Scotland’s drug death shame

Image illustrating illicit drug use.
1,339 people in Scotland died from drug-related deaths in 2020. That number is higher than the yearly deaths from Aids in Niger, higher than the yearly deaths in the Philippines’ drug war, and higher than the yearly deaths due to Saudi airstrikes in Yemen.

The number of drug deaths in Scotland in 2020 was equivalent to five Lockerbie bombings, or twenty-four 7/7 bombings.

Another failure of the SNP

The number of drug related deaths in Scotland has doubled over the past decade of SNP government.

Over that same period, the SNP have cut the Scottish government budget to alcohol and drug partnerships by more than 50% (from £114 million to £53 million). The halving of the drugs budget has undeniably been a factor in the doubling of the drug deaths. 

Despite British government austerity measures, the Scottish government’s discretionary budget – the money available for Holyrood to spend – is less than 1% lower than it was in 2010.

Therefore, the SNP’s cuts to drug services were freely made. They were cuts which the SNP did not have to make, but which they made anyway.

Astonishingly, there are no statistics for how many people access methadone in Scotland. The fact that this has not been calculated makes it impossible to plan and implement any effective strategy to combat the problem.

The Scottish government clearly has no interest in the crisis. It does not even care to find out how bad the problem is.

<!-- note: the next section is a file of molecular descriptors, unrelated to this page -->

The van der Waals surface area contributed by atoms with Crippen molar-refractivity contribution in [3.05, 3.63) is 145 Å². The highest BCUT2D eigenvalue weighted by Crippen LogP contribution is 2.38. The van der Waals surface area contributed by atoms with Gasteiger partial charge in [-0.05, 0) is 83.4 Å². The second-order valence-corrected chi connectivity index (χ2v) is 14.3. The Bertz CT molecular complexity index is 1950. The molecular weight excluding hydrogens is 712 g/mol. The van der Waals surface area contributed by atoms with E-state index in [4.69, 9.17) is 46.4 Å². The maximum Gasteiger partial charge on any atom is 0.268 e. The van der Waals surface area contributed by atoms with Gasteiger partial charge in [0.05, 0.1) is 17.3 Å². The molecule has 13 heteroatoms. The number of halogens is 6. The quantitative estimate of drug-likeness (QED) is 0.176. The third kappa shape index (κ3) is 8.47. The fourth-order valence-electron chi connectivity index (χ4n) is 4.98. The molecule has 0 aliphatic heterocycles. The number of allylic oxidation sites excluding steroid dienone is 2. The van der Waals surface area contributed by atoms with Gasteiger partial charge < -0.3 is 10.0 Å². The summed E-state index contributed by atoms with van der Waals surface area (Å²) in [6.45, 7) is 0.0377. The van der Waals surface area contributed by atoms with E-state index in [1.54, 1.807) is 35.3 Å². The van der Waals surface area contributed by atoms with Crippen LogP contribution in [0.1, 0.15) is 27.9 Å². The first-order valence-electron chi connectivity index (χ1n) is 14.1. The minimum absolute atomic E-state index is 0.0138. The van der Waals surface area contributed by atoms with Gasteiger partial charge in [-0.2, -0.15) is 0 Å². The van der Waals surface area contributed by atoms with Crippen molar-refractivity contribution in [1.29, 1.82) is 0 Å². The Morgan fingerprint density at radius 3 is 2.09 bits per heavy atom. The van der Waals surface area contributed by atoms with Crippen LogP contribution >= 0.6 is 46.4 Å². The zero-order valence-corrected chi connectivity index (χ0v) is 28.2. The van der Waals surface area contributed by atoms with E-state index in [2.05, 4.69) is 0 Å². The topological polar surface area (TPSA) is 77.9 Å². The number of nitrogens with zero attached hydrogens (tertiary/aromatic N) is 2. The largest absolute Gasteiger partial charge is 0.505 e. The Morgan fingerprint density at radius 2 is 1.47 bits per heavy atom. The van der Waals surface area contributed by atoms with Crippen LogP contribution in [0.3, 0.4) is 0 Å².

After all, who cares? They were junkies. They were someone else’s son or daughter or brother or sister. They were working class. They only mattered to other working class people. The crimes that fund their addiction happen in ghettos far away. 

The government doesn’t care because the drug deaths crisis is a working class issue. If the crisis was in middle class areas like the swankier parts of Leith or in Morningside, drug deaths would be the government’s first priority.

Another failure of capitalism

But even if the SNP’s drug policy was the best in the world, it would not end the crisis of addiction. 18% of the entire Scottish population are prescribed opioid painkillers. The vast majority of those prescribed live in the most deprived areas. 

What this shows is that Scottish society is shot through with traumatic psychological stress, the overwhelming cause of which is money, or the lack of it.

So many of us are trying to self-medicate – to relieve this chronic mental pain via drugs. 

Some of the most common drugs linked to Scotland’s drug deaths are adulterated and crude forms of benzodiazepine – (or Valium, legally prescribed for anxiety and sleeplessness).

Why? Because those who use illegal drugs are simply trying to reproduce the pain relief which legal drugs induce. 

No single drugs policy therefore, will cure Scotland’s drug problem. Only a war on poverty will win the war on drugs.

Why Scotland?

So why is it that our drug crisis has eclipsed that of anywhere else in Europe?

Thatcher’s attack on industry in Britain – the closure of the mines, the terminal decline of production on Clydeside, the privatisation of our public transport and public services – continues to be felt across the north of England, but nowhere has it been felt so deeply and acutely as in Scotland.

No alternative was provided to the working class of Scotland to replace the job prospects, job security, home security, and life security that was taken away from them.

On this most basic and fundamental of issues – the prospect of jobs for our young workers – the SNP have stood complacent in Thatcher’s shadow.

The Workers Party holds the SNP government and the capitalist system responsible for Scotland’s obscene drug-deaths crisis. A war on poverty to end this crisis is nothing other than the class war, and must be a war we are prepared to win. 

We are asking you to fight with us – to fight for an economy that serves our needs rather than the interests of a few gluttonous and avaricious CEOs and cartel kings, the very people who have profited from Scotland’s drug epidemic.

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